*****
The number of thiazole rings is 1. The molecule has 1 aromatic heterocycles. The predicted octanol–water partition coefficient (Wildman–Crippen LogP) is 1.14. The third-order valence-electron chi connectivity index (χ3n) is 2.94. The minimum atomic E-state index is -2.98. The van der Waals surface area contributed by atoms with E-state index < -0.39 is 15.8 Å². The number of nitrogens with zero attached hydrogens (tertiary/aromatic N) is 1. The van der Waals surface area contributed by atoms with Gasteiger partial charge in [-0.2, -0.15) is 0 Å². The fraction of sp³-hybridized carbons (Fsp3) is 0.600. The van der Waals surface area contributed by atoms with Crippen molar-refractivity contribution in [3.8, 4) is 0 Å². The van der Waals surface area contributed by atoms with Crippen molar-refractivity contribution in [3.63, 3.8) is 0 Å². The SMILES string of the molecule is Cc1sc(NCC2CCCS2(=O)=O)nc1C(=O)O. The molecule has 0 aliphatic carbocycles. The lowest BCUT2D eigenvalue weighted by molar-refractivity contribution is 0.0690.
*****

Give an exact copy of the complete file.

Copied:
The number of thiazole rings is 1. The molecule has 1 aromatic heterocycles. The predicted octanol–water partition coefficient (Wildman–Crippen LogP) is 1.14. The third-order valence-electron chi connectivity index (χ3n) is 2.94. The minimum atomic E-state index is -2.98. The van der Waals surface area contributed by atoms with E-state index < -0.39 is 15.8 Å². The number of nitrogens with zero attached hydrogens (tertiary/aromatic N) is 1. The van der Waals surface area contributed by atoms with Gasteiger partial charge in [-0.2, -0.15) is 0 Å². The fraction of sp³-hybridized carbons (Fsp3) is 0.600. The van der Waals surface area contributed by atoms with Crippen molar-refractivity contribution in [3.8, 4) is 0 Å². The van der Waals surface area contributed by atoms with Crippen molar-refractivity contribution in [3.63, 3.8) is 0 Å². The SMILES string of the molecule is Cc1sc(NCC2CCCS2(=O)=O)nc1C(=O)O. The molecule has 0 aliphatic carbocycles. The lowest BCUT2D eigenvalue weighted by molar-refractivity contribution is 0.0690.